I don’t know how and why this news spread. I am mostly travelling and visiting places, which is why they must have given me “the name”. It’s okay if they did. If I am born in this country and Hinduism is my religion, there must be a reason behind it. Why would I want to change it? Besides, with the passage of time, I have stopped believing in the concept of religion. I only believe in the religion of love and there’s no distinction of Hindu, Muslim, Sikh and Christian when it comes to love. In the end, everyone returns to mother earth. I believe that everyone meets in a common land after death and I belong to that world. Our soul has neither a gender nor a religion.
At a time when urbanisation has hit the scenario in full throttle, do you think today’s youth is losing out on the gems of the old world. Have genres like devotional and Sufi taken a back seat? Who is to blame?
It’s okay if people are walking on the path of globalisation. We should be acceptable and experience the world culture and tradition without any bias. It’s important to learn all the good things from the world. Noise and obscenity must be avoided. The music of the world has a lot to offer. Be it Jazz, Blues, Rock etc – we must pick up the best of the other worlds and spread our gemstones too. Whiney Houston, Steven Wonder, Opera are mavericks and must be listened to.
I have performed in American and British universities and they have appreciated my performance. I don’t want to propagate distaste and negativity. If I stand true to my work, people will see through my soul and acknowledge the talent automatically. This is what every emerging artist should do. Stay honest to yourself. Even the West is ours; the entire world is ours! Borders are man made and hence I don’t see a point in creating differences. I don’t believe in borders or religion. My religion is humanity and equality. Love is my one true god.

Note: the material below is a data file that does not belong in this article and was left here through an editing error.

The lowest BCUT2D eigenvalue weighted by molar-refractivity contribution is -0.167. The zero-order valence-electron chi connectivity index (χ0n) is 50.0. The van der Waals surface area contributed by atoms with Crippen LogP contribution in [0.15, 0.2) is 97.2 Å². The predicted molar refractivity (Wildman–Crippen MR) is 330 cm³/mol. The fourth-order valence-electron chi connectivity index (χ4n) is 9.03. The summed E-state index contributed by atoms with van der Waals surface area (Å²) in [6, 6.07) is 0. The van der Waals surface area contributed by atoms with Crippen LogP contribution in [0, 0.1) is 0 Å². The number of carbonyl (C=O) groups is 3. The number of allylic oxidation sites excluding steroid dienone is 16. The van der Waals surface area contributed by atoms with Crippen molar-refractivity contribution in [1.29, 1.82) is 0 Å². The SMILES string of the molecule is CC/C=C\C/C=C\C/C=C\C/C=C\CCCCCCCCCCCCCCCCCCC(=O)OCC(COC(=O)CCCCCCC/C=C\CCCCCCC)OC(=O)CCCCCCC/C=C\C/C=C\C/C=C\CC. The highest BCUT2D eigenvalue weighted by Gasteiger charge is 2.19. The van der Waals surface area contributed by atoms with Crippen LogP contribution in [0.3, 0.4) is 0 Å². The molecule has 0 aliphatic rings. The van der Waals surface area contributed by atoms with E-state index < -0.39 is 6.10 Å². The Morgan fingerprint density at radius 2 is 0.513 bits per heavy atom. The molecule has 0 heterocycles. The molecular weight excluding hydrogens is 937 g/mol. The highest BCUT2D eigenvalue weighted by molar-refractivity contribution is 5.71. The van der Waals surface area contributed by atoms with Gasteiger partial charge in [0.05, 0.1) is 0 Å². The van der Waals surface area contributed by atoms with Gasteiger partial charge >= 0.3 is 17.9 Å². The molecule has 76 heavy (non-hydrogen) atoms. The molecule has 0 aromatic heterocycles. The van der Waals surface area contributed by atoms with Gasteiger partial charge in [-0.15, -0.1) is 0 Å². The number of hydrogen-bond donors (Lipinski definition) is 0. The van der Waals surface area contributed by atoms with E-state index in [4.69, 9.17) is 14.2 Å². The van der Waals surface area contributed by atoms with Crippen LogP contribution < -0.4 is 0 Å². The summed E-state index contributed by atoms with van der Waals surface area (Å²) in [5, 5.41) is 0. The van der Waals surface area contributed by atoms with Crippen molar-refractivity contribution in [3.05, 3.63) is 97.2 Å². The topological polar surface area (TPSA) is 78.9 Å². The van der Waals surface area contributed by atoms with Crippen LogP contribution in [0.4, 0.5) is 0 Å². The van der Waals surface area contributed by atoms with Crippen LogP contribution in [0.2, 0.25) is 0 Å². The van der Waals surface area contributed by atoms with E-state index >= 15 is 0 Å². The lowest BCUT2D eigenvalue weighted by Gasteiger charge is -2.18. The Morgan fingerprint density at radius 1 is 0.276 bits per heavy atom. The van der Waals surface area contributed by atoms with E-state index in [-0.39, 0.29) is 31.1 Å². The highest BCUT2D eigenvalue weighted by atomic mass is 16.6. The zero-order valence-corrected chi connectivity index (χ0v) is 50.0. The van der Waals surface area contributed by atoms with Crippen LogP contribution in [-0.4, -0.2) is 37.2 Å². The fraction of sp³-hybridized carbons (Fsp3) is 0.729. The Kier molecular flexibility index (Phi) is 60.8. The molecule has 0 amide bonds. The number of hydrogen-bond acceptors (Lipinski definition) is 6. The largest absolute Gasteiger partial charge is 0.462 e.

Who do you think can be the torchbearer of traditional Punjabi Folk music in today’s young brigade?
I can only give them my blessings and advise them not to lose themselves in drugs or alcohol abuse.. (laughs). They must think positive and good things and only then it will reflect in their music. Music is a form of love and it should not be adulterated with lust. The lust of money, flesh, popularity can strip off the honesty from your music.
Who is your favourite artiste? What is that one dream collaboration you are looking forward to?
I prefer listening to Hindustani Classical music – the likes of Pt. Bhimsen Joshi, Ustad Ghulam Ali Khan Sahib, Praveen Sultana, Ustad Salamat Ali Khan Sahab. When I am in the mood to listen to light and soothing music, I prefer Lata Mangeshkar ji, Jagjit Singh ji, and Mehndi Hassan. These gems of our music industry are like a garden full of flowers, you can’t pick and choose, your favourits. You experience and enjoy their work according to your mood.
Do you think the winners of the singing shows are getting the amount of exposure they should? Or has it succumbed to the dynamics of the supply-demand chain?
Reality shows are an excellent platform for the younger talent to get a ticket into the industry. They might not make big into the music world instantly, but the telecasts help them a lot – to come into notice of music directors and help them get work.
What are your future projects?
I will be next seen in Gurinder Chaddha’s historical drama titled “Viceroy’s House,” on the inside life of Viceroy Mountbatten’s house. I am playing the role of a Sufi person in the movie. The British-Indian film start Hugh Bonneville, Gillian Anderson, Om Puri, Human Qureshi and is set to release this year.